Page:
Your Editor, belching hydrocarbons into the atmosphere!

Your Editor using a gasoline-powered snow-blower, emitting tons and tons of greenhouse gasses, to clear a sidewalk that he could have shoveled manually. Click on photo to enlarge.

We got 4½ inches of snow in beautiful Jim Thorpe, Pennsylvania, today. Your Editor had thought that he would manage to keep the snowfall to a dusting by having prepared the snow-blower in advance: pumping up the low tires, fueling the machine, and starting it last night, before the snow was supposed to begin. Our old friend, Al Gort, made similar preparations, but, Alas! it didn’t keep the snow away.

Now, I could have broken out the snow shovel, and manually removed the accumulation of global warming from my sidewalks, but nahhh! it’s a lot more fun to fire up the gasoline-powered snow blower, cranking out the decibels and spewing tons and tons of CO2, CO, and other greenhouse gases and toxic fumes into the atmosphere! More, I didn’t do just my own humble abode, but did three of my neighbors’ houses. Pete, the guy who lives just up the street, is a big, strapping fellow, who could have shoveled the snow in front of his house easily enough, without putting any additional CO2 into the atmosphere beyond what he would have exhaled, so I not only polluted the air to do my house, but his as well. The two houses down the street are occupied by elderly — as in: even more elderly than your host! — people, who would have needed some help. Perhaps a teenager with a snow shovel and some self-enterprise would have done it for them, without adding unwanted hydrocarbons to the air, but it was quicker, faster, and far more economical for me to make a couple of passes and do it for them.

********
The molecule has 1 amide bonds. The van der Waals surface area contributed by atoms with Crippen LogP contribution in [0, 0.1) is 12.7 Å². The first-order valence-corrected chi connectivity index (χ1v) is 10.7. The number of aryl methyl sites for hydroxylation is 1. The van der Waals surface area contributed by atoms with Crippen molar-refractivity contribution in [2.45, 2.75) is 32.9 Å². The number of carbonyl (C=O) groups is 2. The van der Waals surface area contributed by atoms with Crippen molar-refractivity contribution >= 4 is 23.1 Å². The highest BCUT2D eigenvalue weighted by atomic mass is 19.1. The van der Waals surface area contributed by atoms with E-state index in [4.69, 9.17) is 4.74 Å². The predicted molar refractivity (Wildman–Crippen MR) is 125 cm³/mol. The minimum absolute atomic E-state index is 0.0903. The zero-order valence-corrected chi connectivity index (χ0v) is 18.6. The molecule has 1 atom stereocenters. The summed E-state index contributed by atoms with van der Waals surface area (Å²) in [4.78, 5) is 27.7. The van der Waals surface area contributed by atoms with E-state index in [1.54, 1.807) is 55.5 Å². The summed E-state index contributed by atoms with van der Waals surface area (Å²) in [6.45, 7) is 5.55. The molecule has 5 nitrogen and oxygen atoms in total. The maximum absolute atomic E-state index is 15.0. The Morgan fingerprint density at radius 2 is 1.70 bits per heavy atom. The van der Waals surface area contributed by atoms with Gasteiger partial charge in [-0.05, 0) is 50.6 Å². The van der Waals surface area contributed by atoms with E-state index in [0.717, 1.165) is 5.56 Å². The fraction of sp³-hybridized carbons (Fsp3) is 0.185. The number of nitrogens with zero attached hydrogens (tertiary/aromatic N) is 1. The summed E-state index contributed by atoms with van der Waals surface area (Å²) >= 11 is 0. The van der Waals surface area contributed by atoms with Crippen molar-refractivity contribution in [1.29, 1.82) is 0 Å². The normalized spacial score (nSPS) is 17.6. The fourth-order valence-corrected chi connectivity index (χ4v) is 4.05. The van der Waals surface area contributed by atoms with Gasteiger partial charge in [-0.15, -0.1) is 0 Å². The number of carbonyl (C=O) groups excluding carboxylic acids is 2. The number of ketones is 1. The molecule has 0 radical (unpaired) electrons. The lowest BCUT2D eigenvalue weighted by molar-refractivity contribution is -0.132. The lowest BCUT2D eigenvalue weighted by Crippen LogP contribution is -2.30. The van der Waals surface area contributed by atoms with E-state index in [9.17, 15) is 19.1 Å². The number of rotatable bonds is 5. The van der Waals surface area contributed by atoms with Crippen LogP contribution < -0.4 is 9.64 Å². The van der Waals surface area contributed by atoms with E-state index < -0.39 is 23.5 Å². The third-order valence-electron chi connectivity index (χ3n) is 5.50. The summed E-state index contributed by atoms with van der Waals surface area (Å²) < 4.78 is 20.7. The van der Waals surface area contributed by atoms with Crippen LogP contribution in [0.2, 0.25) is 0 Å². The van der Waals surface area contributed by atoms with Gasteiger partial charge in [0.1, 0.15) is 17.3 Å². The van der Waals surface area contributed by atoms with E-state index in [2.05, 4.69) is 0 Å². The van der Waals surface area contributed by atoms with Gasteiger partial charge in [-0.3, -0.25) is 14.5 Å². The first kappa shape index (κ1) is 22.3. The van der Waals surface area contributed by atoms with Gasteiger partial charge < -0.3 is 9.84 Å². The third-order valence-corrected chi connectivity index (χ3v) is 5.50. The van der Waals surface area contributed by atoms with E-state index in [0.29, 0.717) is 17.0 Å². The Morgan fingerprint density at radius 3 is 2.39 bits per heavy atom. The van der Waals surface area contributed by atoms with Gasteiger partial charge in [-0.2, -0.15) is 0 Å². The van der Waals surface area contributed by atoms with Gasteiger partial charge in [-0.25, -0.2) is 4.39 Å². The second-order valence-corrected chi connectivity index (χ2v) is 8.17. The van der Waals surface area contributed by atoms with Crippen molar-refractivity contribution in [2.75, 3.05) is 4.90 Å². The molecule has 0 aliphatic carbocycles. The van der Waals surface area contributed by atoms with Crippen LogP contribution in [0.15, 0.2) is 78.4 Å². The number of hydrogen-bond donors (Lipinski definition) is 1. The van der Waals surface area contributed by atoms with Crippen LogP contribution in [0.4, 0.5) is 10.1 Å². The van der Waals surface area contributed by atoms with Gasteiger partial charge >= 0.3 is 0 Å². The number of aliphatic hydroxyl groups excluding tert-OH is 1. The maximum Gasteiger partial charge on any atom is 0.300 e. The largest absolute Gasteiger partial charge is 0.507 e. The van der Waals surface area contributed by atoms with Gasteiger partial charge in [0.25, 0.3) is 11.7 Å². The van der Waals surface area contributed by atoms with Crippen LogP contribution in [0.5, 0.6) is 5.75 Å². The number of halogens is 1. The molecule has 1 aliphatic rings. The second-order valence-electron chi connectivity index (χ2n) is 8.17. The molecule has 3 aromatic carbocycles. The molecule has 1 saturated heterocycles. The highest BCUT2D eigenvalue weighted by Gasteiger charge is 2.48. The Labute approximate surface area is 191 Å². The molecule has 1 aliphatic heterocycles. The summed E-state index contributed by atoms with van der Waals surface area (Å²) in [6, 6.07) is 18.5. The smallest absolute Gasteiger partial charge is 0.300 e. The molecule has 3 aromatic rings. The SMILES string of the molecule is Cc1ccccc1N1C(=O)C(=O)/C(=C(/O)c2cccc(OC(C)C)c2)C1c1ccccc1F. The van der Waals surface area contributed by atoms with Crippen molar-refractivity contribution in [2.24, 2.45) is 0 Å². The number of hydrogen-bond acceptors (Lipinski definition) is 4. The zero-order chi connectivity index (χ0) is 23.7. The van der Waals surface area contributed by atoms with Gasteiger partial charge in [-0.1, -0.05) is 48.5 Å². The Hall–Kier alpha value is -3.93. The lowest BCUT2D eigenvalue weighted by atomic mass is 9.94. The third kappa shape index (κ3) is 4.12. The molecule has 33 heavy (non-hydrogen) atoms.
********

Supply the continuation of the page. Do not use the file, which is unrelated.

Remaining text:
Oddly enough, no one complained about the belching of hydrocarbons, and both Pete and one of the ladies down the street actually thanked me. I guess that they thought that maybe, just maybe, that additional carbon dioxide would keep the next snowfall away. :)

But it gets better: in the picture above, we had only about three inches of snow on the ground. At 1730, after the snow had finally (almost) stopped, I broke out the snow blower again, and cleared all of the sidewalks. Of course, with much less snow, it went more quickly, and the amount of greenhouse gasses released was fairly minimal. :(

7 Comments

  1. And, despite the fact that it is Sunday, I am going to have to go into work, fire up the diesel-powered Kawasaki 65-ZV front end loader, and clear the snow from the yard; that’s a couple of acres of land to do, so that’ll be plenty more hydrocarbons into the air. :)

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  3. Perhaps a teenager with a snow shovel and some self-enterprise would have done it for them, without adding unwanted hydrocarbons to the air, ….

    But, but, but said teenager exhales CO2 just like your snowblower!

  4. WW pointed out:

    But, but, but said teenager exhales CO2 just like your snowblower!

    This is true, but I was exhaling CO2 at the same tie the snowblower was operating; it’s not like I had the option to cease breathiong. :)

    And I’m back from the plant now, where I put 2.7 engine hours on the diesel-powered loader.

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